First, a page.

The storm was rolling in over Northwest Philadelphia.
In Grace Epiphany Episcopal Church in East Mount Airy, a concerned crowd packed the hall Wednesday. Two shootings and a murder in three days had rocked their normally quiet community, and they’d come for answers.
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On the other side of the vast Northwest Police Division, which is home to the highest shooting rate in the city, staffers at the Belfield Recreation Center in East Germantown were welcoming neighbors into a workshop to help them process trauma from gun violence — including a recent shooting outside that very rec center that shut down the neighborhood pool during a heat wave.
It was the latest of so many shootings that the staffers can spot the signs of trauma among the families at the rec. That subdued withdrawal, even in the most buoyant kids.
Two meetings. Two neighborhoods. Two glimpses into the reality of gun violence in Philadelphia: residents feeling the first, unexpected, terrifying burst of shootings, and trying to beat it back. And communities long under siege, where the terror of gun violence is found in its normalcy.
The wind was blowing furiously, and the rain was coming down in sheets as Capt. Nicholas Smith of the 14th Police District arrived at Grace Epiphany. His job this night was to reassure a scared community that the rash of shootings they’d seen and heard was an anomaly. “A pop-up feud,” he’d call it.
But even he had been taken aback by the intensity of the recent gunfire. Before last week, there had been only two all year in the neighborhood around Grace Epiphany. Smith responded to the scene of the first shooting in broad daylight on July 31 — a 25-year-old man shot while leaving his house, fleeing through an alley toward an elementary school, only to find a car on the playground, seemingly waiting for him, with another shooter perhaps inside. Somehow, he escaped.
Seventeen minutes later, another call: a man shot dead, bullet through the brain, as he sat in his car on Temple Road. His 7-month-old daughter was left unscathed in her car seat.
She would not be the only child to narrowly escape crossfire in East Mount Airy that week. Two days later, just before 5 p.m., a 25-year-old man’s car was riddled with bullets. His kids were inside, too.
“Is there still more to come?” thought 19-year-old Molly Carroll, a La Salle University student born and raised in the neighborhood. Before last week’s shooting rash, the neighborhood’s only homicide this year had taken place on her block. Police had to escort her home from the Wawa.
The shootings were connected, Smith told the crowd, the victims targeted. Two crews feuding over drugs or an internet beef, detectives say. The captain hoped that would give people comfort.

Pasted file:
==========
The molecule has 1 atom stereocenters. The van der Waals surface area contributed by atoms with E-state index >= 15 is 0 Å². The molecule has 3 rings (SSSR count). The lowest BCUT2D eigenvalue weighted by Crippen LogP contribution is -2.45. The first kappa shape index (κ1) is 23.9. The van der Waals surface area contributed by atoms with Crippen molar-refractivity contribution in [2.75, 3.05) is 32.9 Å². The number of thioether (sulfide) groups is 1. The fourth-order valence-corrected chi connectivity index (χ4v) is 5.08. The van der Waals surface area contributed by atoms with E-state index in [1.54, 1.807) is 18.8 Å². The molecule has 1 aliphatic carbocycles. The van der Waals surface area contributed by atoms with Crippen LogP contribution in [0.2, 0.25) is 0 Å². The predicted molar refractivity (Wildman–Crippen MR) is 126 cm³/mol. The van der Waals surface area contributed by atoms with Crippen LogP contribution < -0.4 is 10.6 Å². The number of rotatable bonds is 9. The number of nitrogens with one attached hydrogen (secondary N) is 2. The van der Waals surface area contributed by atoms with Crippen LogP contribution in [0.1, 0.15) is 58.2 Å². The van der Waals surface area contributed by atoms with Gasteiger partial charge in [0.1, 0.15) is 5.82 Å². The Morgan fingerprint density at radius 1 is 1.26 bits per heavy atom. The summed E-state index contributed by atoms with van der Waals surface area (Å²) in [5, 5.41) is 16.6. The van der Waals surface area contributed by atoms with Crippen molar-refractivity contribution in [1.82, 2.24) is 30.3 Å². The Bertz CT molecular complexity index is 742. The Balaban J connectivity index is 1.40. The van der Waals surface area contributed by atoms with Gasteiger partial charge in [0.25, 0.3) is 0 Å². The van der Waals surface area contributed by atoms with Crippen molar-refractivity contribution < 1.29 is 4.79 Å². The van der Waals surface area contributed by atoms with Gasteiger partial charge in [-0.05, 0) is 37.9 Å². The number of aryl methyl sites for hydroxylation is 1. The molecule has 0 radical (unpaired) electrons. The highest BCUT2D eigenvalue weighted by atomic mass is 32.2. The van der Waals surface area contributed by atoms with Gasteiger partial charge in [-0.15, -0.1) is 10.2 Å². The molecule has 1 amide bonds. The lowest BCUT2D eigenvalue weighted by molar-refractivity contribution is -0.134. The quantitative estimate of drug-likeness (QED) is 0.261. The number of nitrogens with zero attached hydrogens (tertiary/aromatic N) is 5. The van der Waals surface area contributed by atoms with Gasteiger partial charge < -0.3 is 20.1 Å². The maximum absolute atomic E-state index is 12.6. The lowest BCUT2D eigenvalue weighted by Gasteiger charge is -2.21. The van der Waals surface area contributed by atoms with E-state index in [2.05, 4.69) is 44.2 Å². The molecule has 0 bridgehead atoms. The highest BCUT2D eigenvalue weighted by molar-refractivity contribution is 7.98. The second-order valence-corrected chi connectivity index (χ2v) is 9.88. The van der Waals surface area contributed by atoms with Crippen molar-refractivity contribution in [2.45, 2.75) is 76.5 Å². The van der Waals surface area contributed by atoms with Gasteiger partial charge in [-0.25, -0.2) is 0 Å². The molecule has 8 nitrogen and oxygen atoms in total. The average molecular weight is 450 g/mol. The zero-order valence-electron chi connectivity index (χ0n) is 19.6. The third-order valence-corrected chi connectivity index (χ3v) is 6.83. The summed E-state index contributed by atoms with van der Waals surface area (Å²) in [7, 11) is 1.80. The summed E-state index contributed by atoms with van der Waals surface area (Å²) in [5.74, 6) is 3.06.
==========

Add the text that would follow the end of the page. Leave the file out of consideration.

But that kind of sentiment is cold comfort over in East Germantown, by Belfield Rec, where people are also targeted for shootings — but where the shootings don’t let up. “People are being impacted, even if they don’t even realize it,” said Donnell Martin, the rec leader at Belfield. “Their disposition and behaviors change immediately after a shooting.”
He looked up at the black sky Wednesday. He had hoped to attract two dozen people to the trauma workshop, but now he doubted anyone would come. The rain might be too much of a deterrent on top of the normal ones — fear, distrust, and the potential of retaliation. Stand up at a community meeting on gun violence and you might be labeled a snitch.
But he and Chantay Love, an anti gun-violence activist, ended up welcoming 19 people, even amid the storm. Around the rec center and out along Germantown Avenue, Love said, “these ping-pong games are with bullets.”
“It’s happening in the middle of the day," she said. "We are in a community that’s almost held hostage. But I believe when we work together, we reshape things.”
They are planning more trauma workshops for the neighborhood — to help them work through the pain of having the one safe place in their community, the Belfield Rec, caught in the crossfire.
For the neighbors in East Mount Airy, the whole community has felt like a safe space. And though that comfort has been shaken, the crowd in Grace Epiphany was just as determined as the staff at Belfield Rec to reclaim the peace.
Kendra Helm and her husband, James, have spent 50 years in East Mount Airy. She still works for the city, and her husband is retired. She’s a little less comfortable walking to the Sedgwick train station now.
“But I’m not going anywhere,” she promised.